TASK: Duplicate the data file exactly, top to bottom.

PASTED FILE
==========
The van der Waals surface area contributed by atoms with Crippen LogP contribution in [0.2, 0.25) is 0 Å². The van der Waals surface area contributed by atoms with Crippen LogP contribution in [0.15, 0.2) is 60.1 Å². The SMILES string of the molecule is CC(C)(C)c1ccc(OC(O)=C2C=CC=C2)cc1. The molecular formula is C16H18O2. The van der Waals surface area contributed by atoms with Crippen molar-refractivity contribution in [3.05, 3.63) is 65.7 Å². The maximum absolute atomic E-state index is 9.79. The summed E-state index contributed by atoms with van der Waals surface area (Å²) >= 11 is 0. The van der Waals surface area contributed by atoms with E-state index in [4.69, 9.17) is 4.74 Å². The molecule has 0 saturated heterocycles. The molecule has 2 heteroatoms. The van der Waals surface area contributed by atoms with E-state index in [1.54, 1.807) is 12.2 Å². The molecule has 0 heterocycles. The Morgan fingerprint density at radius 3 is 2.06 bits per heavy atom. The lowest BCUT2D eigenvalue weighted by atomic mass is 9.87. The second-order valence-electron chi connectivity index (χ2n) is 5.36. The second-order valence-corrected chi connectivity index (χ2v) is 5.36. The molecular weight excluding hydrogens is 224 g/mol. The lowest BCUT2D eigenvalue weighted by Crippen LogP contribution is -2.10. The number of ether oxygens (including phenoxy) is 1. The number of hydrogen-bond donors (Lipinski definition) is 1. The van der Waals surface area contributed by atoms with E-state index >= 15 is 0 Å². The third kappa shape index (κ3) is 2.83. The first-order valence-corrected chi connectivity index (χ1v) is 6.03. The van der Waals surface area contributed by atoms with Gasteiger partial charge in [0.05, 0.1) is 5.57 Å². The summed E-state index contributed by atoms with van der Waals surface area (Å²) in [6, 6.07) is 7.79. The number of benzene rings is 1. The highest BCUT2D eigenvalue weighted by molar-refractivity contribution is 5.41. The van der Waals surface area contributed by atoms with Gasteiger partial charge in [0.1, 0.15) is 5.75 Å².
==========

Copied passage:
The van der Waals surface area contributed by atoms with Crippen LogP contribution in [0.2, 0.25) is 0 Å². The van der Waals surface area contributed by atoms with Crippen LogP contribution in [0.15, 0.2) is 60.1 Å². The SMILES string of the molecule is CC(C)(C)c1ccc(OC(O)=C2C=CC=C2)cc1. The molecular formula is C16H18O2. The van der Waals surface area contributed by atoms with Crippen molar-refractivity contribution in [3.05, 3.63) is 65.7 Å². The maximum absolute atomic E-state index is 9.79. The summed E-state index contributed by atoms with van der Waals surface area (Å²) >= 11 is 0. The van der Waals surface area contributed by atoms with E-state index in [4.69, 9.17) is 4.74 Å². The molecule has 0 saturated heterocycles. The molecule has 2 heteroatoms. The van der Waals surface area contributed by atoms with E-state index in [1.54, 1.807) is 12.2 Å². The molecule has 0 heterocycles. The Morgan fingerprint density at radius 3 is 2.06 bits per heavy atom. The lowest BCUT2D eigenvalue weighted by atomic mass is 9.87. The second-order valence-electron chi connectivity index (χ2n) is 5.36. The second-order valence-corrected chi connectivity index (χ2v) is 5.36. The molecular weight excluding hydrogens is 224 g/mol. The lowest BCUT2D eigenvalue weighted by Crippen LogP contribution is -2.10. The number of ether oxygens (including phenoxy) is 1. The number of hydrogen-bond donors (Lipinski definition) is 1. The van der Waals surface area contributed by atoms with E-state index >= 15 is 0 Å². The third kappa shape index (κ3) is 2.83. The first-order valence-corrected chi connectivity index (χ1v) is 6.03. The van der Waals surface area contributed by atoms with Gasteiger partial charge in [0.05, 0.1) is 5.57 Å². The summed E-state index contributed by atoms with van der Waals surface area (Å²) in [6, 6.07) is 7.79. The number of benzene rings is 1. The highest BCUT2D eigenvalue weighted by molar-refractivity contribution is 5.41. The van der Waals surface area contributed by atoms with Gasteiger partial charge in [0.1, 0.15) is 5.75 Å².